Gothic Child's Chair
A Treasure from the Collection
of Mr. Robbins Hunter, Jr.
This chair was made in the Gothic or Cathedral style that generally followed but was partly contemporary with the Greek Revival style exemplified by the Avery-Downer House. It is the right size for a child who is old enough to sit upright but younger than six.
The artifact was acquired by Mr. Robbins Hunter, Jr. from the Buxton-Upham house in Johnstown, Ohio, shown in this black-and-white photo. The oldest part of this house was built "circa 1830" in the Victorian Gothic Revival style, so this chair would have matched the architecture. At the time this chair was made and given, only the first section of the house (shown on the left in this photo) had been built. The Italianate tower and rear section were built onto the house in the 1860s. Unfortunately, the house was torn down in 2009. A newspaper article on the demolition is linked below.
This chair is embroidered with the words "1847 FATHER TO J. E. U." as well as a picture of a horse. Preliminary research suggests that the recipient of this chair was James Edward Jarvis Upham, the third and last child of George Upham. James was born in 1846, one year before the embroidery on the chair, which is suggestive. More than likely, the chair was bought in 1846 very shortly after J. E. U. was born, and given to the child as soon as the embroidery was complete, with the year being done last. After all, needlework projects take a great deal of time to complete, and the embroiders of the 1840s did not have the advantage of strong electric light!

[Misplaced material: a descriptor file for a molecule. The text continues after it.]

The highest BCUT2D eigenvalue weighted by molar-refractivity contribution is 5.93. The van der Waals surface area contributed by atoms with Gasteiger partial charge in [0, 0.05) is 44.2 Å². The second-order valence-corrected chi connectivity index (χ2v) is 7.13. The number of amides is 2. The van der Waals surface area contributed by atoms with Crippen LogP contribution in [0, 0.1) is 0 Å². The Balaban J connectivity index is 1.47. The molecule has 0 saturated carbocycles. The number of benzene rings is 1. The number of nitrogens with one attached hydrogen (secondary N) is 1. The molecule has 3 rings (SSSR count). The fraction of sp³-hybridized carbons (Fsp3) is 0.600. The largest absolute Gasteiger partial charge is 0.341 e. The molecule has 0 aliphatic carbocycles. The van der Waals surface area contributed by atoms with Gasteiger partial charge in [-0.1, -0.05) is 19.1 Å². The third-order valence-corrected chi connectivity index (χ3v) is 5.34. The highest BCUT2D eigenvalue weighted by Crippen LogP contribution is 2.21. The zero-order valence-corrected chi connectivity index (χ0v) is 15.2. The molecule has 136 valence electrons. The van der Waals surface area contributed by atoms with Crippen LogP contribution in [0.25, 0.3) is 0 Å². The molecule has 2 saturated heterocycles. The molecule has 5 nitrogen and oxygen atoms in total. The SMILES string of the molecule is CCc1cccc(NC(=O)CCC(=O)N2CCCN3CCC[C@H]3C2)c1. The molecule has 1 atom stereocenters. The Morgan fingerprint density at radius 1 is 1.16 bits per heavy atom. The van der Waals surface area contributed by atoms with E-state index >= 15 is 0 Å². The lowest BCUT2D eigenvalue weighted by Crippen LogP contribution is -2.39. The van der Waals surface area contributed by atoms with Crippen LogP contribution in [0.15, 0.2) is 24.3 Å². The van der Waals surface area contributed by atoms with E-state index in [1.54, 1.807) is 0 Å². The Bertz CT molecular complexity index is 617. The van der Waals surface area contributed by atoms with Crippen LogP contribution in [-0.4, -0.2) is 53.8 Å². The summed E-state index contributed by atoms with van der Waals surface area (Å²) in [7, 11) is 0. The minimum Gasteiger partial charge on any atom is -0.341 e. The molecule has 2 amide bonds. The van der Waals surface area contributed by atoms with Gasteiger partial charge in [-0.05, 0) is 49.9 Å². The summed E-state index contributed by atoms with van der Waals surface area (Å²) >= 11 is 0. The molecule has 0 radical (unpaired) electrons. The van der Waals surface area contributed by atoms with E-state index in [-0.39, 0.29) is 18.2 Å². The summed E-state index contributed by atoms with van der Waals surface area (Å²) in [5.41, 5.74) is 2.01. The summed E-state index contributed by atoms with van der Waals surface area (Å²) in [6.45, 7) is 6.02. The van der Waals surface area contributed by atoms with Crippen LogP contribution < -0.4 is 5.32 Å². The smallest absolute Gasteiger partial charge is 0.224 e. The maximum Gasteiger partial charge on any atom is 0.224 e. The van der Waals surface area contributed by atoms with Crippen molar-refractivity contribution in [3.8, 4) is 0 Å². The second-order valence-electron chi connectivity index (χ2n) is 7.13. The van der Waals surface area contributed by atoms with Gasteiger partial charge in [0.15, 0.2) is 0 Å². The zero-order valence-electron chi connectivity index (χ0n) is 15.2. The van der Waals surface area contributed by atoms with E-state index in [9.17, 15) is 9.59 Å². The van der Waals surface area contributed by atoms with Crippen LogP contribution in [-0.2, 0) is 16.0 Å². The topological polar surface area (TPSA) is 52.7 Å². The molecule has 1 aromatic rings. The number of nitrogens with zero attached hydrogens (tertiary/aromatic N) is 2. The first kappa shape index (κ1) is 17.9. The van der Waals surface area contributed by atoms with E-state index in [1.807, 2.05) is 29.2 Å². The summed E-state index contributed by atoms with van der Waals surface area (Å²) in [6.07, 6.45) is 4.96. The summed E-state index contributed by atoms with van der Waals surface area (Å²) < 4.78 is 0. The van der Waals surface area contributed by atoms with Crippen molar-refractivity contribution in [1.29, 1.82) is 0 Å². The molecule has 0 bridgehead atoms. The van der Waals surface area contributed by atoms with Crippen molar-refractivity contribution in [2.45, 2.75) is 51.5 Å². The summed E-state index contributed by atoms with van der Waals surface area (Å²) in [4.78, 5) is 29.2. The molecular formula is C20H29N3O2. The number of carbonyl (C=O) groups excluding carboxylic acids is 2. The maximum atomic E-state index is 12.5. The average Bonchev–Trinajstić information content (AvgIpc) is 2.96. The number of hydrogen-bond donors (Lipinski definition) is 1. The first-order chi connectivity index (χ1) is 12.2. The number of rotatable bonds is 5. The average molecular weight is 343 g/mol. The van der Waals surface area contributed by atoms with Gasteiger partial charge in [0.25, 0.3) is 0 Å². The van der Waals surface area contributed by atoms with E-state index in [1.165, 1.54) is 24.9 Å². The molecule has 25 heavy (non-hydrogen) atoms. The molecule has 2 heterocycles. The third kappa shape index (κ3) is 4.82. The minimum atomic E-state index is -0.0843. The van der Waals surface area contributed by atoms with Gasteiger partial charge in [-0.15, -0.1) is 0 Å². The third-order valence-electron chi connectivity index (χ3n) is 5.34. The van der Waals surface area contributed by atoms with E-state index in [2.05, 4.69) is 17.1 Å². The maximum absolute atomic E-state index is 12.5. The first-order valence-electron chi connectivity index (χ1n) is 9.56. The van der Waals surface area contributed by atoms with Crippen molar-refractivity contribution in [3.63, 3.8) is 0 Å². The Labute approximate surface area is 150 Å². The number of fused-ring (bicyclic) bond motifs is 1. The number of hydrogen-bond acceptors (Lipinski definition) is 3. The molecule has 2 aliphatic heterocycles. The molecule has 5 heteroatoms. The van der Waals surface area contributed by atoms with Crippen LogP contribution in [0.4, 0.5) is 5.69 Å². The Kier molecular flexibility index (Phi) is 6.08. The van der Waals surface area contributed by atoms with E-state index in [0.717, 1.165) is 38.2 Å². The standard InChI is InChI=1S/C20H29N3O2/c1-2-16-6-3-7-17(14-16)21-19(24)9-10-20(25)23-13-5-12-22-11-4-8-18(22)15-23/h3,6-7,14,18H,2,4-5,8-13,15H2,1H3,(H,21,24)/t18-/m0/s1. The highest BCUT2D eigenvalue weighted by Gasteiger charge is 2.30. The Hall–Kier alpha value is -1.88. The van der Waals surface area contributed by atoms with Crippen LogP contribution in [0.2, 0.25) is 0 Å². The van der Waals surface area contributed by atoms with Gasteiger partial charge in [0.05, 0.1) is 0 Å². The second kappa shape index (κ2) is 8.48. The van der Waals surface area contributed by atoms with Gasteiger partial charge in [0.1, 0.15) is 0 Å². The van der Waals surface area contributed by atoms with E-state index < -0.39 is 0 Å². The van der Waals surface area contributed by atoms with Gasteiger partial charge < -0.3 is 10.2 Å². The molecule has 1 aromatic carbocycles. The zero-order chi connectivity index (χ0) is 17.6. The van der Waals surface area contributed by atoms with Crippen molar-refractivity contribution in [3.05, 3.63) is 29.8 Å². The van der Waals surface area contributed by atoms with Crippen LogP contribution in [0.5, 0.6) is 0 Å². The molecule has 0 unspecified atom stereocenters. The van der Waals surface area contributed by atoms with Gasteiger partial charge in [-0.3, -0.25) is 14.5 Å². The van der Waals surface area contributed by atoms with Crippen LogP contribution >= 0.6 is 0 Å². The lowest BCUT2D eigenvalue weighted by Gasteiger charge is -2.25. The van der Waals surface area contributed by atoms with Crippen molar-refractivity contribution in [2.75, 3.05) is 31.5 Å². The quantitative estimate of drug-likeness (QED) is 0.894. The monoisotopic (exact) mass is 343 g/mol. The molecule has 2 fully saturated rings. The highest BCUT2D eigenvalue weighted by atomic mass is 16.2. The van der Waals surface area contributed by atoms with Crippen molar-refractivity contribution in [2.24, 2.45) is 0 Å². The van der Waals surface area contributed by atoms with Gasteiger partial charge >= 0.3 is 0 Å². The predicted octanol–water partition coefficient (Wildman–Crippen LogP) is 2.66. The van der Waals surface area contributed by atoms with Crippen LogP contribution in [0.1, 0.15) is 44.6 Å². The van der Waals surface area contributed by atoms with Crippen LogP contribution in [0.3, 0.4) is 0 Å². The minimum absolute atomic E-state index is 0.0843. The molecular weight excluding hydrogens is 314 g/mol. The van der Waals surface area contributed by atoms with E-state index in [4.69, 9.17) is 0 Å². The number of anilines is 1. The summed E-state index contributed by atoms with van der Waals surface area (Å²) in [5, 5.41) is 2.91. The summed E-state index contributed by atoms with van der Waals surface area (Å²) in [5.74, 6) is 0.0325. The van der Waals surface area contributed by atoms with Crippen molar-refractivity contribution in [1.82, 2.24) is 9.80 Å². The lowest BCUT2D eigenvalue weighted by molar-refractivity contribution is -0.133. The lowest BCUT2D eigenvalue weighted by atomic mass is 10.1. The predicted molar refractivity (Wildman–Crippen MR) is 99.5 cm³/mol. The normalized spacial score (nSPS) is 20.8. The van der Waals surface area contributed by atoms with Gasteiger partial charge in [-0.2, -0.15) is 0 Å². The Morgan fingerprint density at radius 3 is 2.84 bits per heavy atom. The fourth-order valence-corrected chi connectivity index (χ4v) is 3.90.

At 18, James Edward Upham enlisted in an Ohio regiment and fought for the Union in the American Civil War. He survived the war and married Belle Sampson, whose mother was a Buxton, and they had two children, George (1874), and Herman (1875). J. E. U. passed away in 1930, well into his 80s.

James and Belle Upham's younger son Herman married Ethel Hunter, the sister of Mr. Robbins Hunter, Sr. This would make Ethel and Herman the aunt and uncle of Mr. Robbins Hunter, Jr., the antique dealer whose bequest founded our museum.

James and Belle Upham's older son George was noted as mayor of Johnstown and lived at 18 Coshocton St. in Johnstown, the Buxton-Upham house. He was married to Maude, who was also a Buxton. He died in 1962. 

It is very probable that Robbins Hunter, Jr. purchased the chair from J.E.U,'s son, George!